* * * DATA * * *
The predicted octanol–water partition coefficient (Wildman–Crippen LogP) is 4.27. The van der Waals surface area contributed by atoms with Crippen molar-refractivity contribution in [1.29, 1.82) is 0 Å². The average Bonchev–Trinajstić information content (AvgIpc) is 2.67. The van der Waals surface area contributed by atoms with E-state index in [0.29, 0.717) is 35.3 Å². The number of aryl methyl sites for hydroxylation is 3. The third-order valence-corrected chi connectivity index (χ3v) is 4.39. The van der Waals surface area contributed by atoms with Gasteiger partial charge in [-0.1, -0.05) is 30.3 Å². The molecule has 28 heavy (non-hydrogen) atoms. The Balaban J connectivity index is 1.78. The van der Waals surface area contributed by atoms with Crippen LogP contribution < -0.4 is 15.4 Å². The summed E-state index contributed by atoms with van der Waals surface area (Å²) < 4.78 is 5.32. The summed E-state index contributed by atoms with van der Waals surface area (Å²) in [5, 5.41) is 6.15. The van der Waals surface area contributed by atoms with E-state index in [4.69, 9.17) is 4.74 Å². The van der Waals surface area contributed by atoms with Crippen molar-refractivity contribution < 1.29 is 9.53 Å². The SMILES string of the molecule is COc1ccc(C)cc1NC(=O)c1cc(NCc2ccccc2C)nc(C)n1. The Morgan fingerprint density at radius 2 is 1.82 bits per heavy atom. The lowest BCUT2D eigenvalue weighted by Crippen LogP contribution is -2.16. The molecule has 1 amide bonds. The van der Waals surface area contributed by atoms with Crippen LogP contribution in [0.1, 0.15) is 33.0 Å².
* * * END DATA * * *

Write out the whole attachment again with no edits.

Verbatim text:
The predicted octanol–water partition coefficient (Wildman–Crippen LogP) is 4.27. The van der Waals surface area contributed by atoms with Crippen molar-refractivity contribution in [1.29, 1.82) is 0 Å². The average Bonchev–Trinajstić information content (AvgIpc) is 2.67. The van der Waals surface area contributed by atoms with E-state index in [0.29, 0.717) is 35.3 Å². The number of aryl methyl sites for hydroxylation is 3. The third-order valence-corrected chi connectivity index (χ3v) is 4.39. The van der Waals surface area contributed by atoms with Gasteiger partial charge in [-0.1, -0.05) is 30.3 Å². The molecule has 28 heavy (non-hydrogen) atoms. The Balaban J connectivity index is 1.78. The van der Waals surface area contributed by atoms with Crippen LogP contribution < -0.4 is 15.4 Å². The summed E-state index contributed by atoms with van der Waals surface area (Å²) < 4.78 is 5.32. The summed E-state index contributed by atoms with van der Waals surface area (Å²) in [5, 5.41) is 6.15. The van der Waals surface area contributed by atoms with E-state index in [4.69, 9.17) is 4.74 Å². The van der Waals surface area contributed by atoms with Crippen molar-refractivity contribution < 1.29 is 9.53 Å². The SMILES string of the molecule is COc1ccc(C)cc1NC(=O)c1cc(NCc2ccccc2C)nc(C)n1. The Morgan fingerprint density at radius 2 is 1.82 bits per heavy atom. The lowest BCUT2D eigenvalue weighted by Crippen LogP contribution is -2.16. The molecule has 1 amide bonds. The van der Waals surface area contributed by atoms with Crippen LogP contribution in [0.1, 0.15) is 33.0 Å².